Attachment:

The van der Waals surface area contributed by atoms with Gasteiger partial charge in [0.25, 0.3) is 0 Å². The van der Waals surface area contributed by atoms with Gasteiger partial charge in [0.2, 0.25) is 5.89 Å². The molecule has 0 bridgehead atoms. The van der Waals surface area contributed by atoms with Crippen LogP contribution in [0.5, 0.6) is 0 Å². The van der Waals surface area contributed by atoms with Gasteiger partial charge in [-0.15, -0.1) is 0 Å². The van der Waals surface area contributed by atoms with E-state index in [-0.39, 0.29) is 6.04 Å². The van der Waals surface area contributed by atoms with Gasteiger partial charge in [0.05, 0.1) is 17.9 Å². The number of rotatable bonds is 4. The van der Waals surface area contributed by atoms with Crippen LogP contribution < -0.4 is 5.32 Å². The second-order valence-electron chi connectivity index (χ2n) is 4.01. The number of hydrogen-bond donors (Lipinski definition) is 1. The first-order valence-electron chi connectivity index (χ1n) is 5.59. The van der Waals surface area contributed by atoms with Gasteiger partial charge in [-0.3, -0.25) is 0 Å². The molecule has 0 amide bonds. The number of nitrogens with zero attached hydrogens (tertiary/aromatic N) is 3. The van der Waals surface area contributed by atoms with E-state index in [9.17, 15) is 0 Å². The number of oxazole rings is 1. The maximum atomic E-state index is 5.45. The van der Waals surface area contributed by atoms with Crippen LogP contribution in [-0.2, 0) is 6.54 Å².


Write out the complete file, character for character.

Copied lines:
The van der Waals surface area contributed by atoms with Gasteiger partial charge in [0.25, 0.3) is 0 Å². The van der Waals surface area contributed by atoms with Gasteiger partial charge in [0.2, 0.25) is 5.89 Å². The molecule has 0 bridgehead atoms. The van der Waals surface area contributed by atoms with Crippen LogP contribution in [0.5, 0.6) is 0 Å². The van der Waals surface area contributed by atoms with Gasteiger partial charge in [-0.15, -0.1) is 0 Å². The van der Waals surface area contributed by atoms with E-state index in [-0.39, 0.29) is 6.04 Å². The van der Waals surface area contributed by atoms with Gasteiger partial charge in [0.05, 0.1) is 17.9 Å². The number of rotatable bonds is 4. The van der Waals surface area contributed by atoms with Crippen LogP contribution < -0.4 is 5.32 Å². The second-order valence-electron chi connectivity index (χ2n) is 4.01. The number of hydrogen-bond donors (Lipinski definition) is 1. The first-order valence-electron chi connectivity index (χ1n) is 5.59. The van der Waals surface area contributed by atoms with Gasteiger partial charge in [-0.3, -0.25) is 0 Å². The molecule has 0 amide bonds. The number of nitrogens with zero attached hydrogens (tertiary/aromatic N) is 3. The van der Waals surface area contributed by atoms with E-state index in [9.17, 15) is 0 Å². The number of oxazole rings is 1. The maximum atomic E-state index is 5.45. The van der Waals surface area contributed by atoms with Crippen LogP contribution in [-0.2, 0) is 6.54 Å².